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Aortic Valve Replacement In Octogenarians: Impact Of Less Invasivity On Postoperative Outcome
Tarek Alameddine.
Sultan Qaboos University Hospital, Muscat, Oman.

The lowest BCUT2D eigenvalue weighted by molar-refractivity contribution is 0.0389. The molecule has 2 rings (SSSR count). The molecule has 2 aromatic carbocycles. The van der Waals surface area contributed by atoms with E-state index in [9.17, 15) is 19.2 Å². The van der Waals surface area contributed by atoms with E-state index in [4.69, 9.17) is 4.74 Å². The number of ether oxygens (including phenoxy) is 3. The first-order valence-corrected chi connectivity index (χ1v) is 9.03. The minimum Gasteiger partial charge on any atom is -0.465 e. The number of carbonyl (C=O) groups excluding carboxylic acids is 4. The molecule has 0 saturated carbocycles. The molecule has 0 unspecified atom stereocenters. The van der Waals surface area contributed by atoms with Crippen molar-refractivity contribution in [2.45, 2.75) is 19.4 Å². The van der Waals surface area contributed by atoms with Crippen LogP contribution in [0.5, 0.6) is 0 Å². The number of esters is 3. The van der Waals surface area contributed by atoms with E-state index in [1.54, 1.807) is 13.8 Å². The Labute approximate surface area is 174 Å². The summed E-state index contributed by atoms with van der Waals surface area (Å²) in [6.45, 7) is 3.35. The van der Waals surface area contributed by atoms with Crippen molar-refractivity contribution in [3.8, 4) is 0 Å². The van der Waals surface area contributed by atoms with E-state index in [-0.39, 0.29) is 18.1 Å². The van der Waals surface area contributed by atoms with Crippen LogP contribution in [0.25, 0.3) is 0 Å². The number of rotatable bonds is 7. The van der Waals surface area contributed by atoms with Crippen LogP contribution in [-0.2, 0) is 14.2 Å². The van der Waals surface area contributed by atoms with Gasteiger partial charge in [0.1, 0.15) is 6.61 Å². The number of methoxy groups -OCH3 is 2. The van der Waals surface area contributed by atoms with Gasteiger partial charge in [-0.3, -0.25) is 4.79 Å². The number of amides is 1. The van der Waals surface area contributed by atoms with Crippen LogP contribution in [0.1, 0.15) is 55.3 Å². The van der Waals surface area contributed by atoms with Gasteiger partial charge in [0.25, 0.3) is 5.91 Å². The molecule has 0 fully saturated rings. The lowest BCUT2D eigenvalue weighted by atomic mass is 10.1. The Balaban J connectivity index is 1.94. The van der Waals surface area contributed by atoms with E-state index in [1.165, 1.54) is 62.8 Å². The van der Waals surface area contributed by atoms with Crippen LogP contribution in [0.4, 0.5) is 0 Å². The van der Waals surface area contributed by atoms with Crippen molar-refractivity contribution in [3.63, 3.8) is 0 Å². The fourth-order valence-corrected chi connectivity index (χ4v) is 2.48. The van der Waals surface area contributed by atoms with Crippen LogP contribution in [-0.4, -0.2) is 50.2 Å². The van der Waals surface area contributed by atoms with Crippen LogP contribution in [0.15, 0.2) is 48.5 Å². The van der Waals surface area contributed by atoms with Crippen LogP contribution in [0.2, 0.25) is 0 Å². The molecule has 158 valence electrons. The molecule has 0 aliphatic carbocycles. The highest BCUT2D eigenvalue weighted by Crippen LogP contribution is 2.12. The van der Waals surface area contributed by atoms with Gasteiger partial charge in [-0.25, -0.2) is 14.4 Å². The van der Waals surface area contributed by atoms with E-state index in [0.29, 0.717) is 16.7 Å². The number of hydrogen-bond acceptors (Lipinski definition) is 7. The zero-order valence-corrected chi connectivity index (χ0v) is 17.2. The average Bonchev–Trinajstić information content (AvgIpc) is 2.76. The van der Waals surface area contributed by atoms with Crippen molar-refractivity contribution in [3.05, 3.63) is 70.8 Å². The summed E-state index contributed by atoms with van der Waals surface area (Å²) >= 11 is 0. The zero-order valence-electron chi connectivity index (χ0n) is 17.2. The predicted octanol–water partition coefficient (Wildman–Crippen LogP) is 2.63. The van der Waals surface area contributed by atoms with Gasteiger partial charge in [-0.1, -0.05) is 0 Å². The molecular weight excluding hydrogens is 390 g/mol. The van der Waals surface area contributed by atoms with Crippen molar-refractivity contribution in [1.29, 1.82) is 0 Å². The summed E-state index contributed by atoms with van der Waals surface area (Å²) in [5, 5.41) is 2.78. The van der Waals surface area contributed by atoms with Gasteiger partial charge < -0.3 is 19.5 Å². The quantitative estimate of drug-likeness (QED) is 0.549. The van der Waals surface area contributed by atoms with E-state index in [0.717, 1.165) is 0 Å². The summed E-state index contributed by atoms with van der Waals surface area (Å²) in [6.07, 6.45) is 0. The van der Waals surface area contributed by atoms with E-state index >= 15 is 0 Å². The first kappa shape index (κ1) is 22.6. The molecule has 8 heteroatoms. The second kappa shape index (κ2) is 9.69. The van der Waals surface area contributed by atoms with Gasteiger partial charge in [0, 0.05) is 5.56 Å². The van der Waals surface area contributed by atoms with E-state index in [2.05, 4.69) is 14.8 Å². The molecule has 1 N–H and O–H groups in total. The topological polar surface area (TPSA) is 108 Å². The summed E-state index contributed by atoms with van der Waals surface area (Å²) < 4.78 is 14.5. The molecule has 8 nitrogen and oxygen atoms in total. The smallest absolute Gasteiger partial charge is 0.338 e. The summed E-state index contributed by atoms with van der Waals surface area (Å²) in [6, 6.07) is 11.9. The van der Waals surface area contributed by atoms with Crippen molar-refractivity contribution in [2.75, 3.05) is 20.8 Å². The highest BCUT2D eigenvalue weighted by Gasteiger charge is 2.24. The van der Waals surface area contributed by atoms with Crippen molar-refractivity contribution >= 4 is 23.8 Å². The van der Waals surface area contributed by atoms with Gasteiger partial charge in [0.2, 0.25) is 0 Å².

Objective: Due to increasing life expectancy in our countries, the number of octogenarian patients undergoing an open heart procedure is increasing. In these patients with high comorbidity less invasive procedures could probably improve the postoperative outcome. The aim of this study was to determine the effects of minimal access aortic valve replacement (AVR) in octogenarians on postoperative morbidity and mortality. Methods: Partial upper sternotomy has become the standard approach to isolated aortic valve surgery in patients without any previous cardiac surgery at our institution. Allmost 20 % of the 353 patients who underwent AVR through a partial upper sternotomy between 2007 and 2013 were octogenarians. These 70 patients (16 male, 54 female) had a mean age of 81,8 years (80-95 years). We reviewed retrospectively data on these patients. Results: The patients had a mean logistic Euroscore of 9,1 (0,9-29,2) and a mean left ventricular ejection fraction of 54,7 % (20-70 %). Mean cross clamp time and mean bypass time were 63,3 min (33-149 min) and 108,5 min (52-290 min), respectively. In 3 patients ( 4,3 %) a conversion into full median sternotomy was necessary due to bleeding (n=2) and low cardiac output (n=1). Mean ICU and total hospital stay were 2,8 and 11,7 days, respectively. Postoperative bleeding complications were not observed. Deep sternum infection occured in 2 patients (2,8 %). None of the patients had to be reoperated for prosthetic valve dysfunction or endocarditis. The hospital mortality rate was 5,7 %. Conclusions: AVR through a partial upper sternotomy in octagenarians is a safe and effective technique with less invasivity resulting in satisfying postoperative morbidity and mortality. B>OBJECTIVE:

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